In the November 6 edition of Doonesbury the George W. Bush character, represented as a battered helmet, lists TARP, the subprime mortgage fix he signed into law, as one of the most difficult decisions of his presidency. Not because he agreed to bail out the banks but because people might remember the bailout as his idea and as a result not blame the democrats.
“But hey, worked out,” says the helmet.
Worked out indeed. And now to the long list of those that have forgotten that George W. was in charge during the bailout we can add Gary Lamphier, business columnist of the Edmonton Journal.
“The crooks … got away with murder on Obama’s watch,” says Lamphier in a recent column about the 2008 financial crisis. (See “Documentary explores how Wall St. ruined economy,” The Journal, Nov.9.)
Check the record, Mr. Lamphier. On September 18, 2008, U.S. Secretary of the Treasury Henry Paulson and Chairman of the Federal Reserve Ben Bernanke approach senior House and Senate representatives and with big hats in hand ask for $700 billion dollars. Congress and the Senate comply and on October 3 President George W. Bush signs off on the deal. The first $350 billion arrived October 3, 2008, the second on January 15, 2009. President Barack Obama was elected on November 4, 2008, and inaugurated on January 20, 2009.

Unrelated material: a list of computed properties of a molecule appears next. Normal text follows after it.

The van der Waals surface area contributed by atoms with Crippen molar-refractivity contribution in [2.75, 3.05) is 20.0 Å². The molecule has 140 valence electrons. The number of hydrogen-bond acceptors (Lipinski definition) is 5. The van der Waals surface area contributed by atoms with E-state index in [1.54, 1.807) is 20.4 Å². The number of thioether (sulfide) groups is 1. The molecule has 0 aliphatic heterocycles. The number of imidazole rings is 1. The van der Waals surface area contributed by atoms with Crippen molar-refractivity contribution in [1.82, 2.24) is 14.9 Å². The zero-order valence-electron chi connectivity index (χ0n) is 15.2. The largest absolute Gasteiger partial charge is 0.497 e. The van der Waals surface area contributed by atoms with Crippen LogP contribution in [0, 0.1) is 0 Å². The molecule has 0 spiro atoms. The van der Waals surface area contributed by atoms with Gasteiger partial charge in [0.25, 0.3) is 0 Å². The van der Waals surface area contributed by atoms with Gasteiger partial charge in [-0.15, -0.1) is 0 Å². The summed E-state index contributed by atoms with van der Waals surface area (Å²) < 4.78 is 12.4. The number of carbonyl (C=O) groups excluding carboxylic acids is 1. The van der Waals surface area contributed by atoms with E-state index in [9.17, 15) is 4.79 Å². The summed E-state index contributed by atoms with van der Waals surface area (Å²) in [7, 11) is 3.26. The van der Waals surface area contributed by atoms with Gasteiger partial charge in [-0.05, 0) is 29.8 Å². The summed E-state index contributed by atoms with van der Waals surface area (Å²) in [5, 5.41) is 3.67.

Any column that tries to pin the responsibility of the 2008 financial crisis onto President Obama without saying a word about Preseident Bush's involvement isn’t worth the price of a share in a collapsed investment bank.
What a sorry state when the comics section gives us a better read on the financial crisis than the business section.